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Reviews » DVD Video Reviews » Klimt
Klimt
Koch Lorber Films // Unrated // January 8, 2008
List Price: $26.98 [Buy now and save at Amazon]
Review by Svet Atanasov | posted January 22, 2008 | E-mail the Author
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The Film:

Seven years after their last collaboration together, "Les Ames Fortes", Chilean director Raul Ruiz and John Malkovich reunite in a tempting but ultimately underwhelming biopic about Austrian painter Gustav Klimt. Presented in its shorter 96 minute version pic is more than likely to remain niche despite of a stellar cast and potent subject matter.

For much of the ninety minutes I spent with Ruiz's Klimt I could not help but think how incredibly beautiful everything in it looks -- excellent decors, plenty of naked bodies, plenty of color. Yet, I could not force myself to like what was a poor attempt at recreating the life of a man with a controversial legacy.

Written in French (Ruiz), adapted in German, and translated into English Klimt is a colorful mosaic of colorless lines with little meaning, if at all. It is fabulous to behold but empty and pretentious likely to annoy even the most strident of the Chilean director's fans.

Told in reversed fashion, with Klimt on his dying bed recalling the peaks of his life, pic stammers between being a truthful examination of the artist and his work and an entertaining fairytale with more style than substance. Occasionally freshened up by Malkovich's commitment to enhance the role of symbolism in Klimt's works and its transition from art to reality pic nevertheless remains chaotic, almost impossible to decipher.

If such was the effect Ruiz desired, to spur an emotion or feeling, impossible to rationalize with a logical read of the story, then by all means Klimt does not disappoint. The artistic spirit of Viennese culture is as prevalent in this film as one might have hoped...as it is confusing and misleading, quite similar to the Austrian painter's works --admiration, or enjoyment if you will, is possible to attain but not necessarily guaranteed.

The Art Nouveau opulence is countered with striking images of provocatively (un)dressed women who as the story progresses evoke an almost surreal feel. In sync with the temporary emotional blackouts Klimt suffers pic effectively, or disappointingly, depending on your tolerance for the director's warped artistic vision, mixes facts with fiction.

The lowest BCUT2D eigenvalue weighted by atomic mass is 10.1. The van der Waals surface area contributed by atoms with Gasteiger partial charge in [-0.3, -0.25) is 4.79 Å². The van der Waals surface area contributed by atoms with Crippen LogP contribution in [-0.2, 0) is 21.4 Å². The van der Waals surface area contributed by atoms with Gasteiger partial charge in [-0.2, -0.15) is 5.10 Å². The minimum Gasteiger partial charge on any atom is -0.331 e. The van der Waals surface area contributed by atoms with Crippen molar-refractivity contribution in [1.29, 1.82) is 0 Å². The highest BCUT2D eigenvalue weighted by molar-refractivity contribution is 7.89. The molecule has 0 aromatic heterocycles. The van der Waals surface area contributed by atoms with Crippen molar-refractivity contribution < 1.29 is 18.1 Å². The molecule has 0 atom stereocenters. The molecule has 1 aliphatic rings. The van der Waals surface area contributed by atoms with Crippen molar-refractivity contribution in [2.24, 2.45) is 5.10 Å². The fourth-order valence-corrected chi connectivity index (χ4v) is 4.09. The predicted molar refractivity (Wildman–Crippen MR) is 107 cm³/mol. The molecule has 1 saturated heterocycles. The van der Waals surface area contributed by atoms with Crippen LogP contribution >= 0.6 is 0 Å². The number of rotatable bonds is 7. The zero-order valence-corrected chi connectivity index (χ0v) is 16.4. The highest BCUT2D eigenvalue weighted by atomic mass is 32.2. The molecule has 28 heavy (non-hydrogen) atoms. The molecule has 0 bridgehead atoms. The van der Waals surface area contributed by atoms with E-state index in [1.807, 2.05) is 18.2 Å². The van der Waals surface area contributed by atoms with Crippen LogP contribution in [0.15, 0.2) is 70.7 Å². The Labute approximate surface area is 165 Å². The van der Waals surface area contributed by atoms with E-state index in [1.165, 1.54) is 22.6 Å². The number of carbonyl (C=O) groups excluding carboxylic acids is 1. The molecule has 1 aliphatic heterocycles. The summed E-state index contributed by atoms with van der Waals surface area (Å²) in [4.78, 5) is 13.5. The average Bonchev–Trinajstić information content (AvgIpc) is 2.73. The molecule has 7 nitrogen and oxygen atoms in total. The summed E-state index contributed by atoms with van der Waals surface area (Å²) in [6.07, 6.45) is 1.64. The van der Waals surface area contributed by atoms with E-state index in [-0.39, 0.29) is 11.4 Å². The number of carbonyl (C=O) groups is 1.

With editing being far less impressive than one would have hoped, not withstanding the fact that a longer version of this film is in existence, Klimt feels too self-absorbed of a production. And though Ruiz fittingly labeled it "phantasmagoria" the nuanced sophistication of Klimt's paintings is simply nowhere to be found here. It all feels empty, conceited, and misleading.

How Does the DVD Look?

Presented in an aspect ratio of 1.78:1 and enhanced for widescreen TVs the print provided by Koch Lorber Films is in healthy condition. Colors are convincing, contrast is largely satisfactory, and damage is a non-issues. Edge-enhancement isn't something to worry about even though I was able to spot its presence a few times. In the grand scheme of things this isn't a stunningly looking, lush, print yet it is every bit as I expected it to be: getting all the basics right.

How Does the DVD Sound?

Presented with an English 5.1 track the audio is definitely on par with the video presentation. It is solid, without any substantial issues of concern to report, and perfectly complimenting the rest of the presentation. Disturbing drop-outs or hissings were not detected. Close-captions are optional.

Extras:

Aside from the original theatrical trailer the only other extra material you will find here is a "making of" featurette which if anything is extremely honest about the film, its history, and its potential audience. The producers and cast lament that an international effort such as Klimt would never be possible to make in North America given the existing filming conditions. They are also quite honest that this is an art-house production which is likely to appeal to a selected audience well aware of the subject matter.

Final Words:

I would like to sum up my feelings of this film with a quote by Gustav Klimt himself which accurately reflects my thoughts on Raul Ruiz and his latest film:

Whoever wants to know something about me (Klimt) - as an artist which alone is significant - they should look attentively at my pictures and there seek to recognise what I am and what I want.

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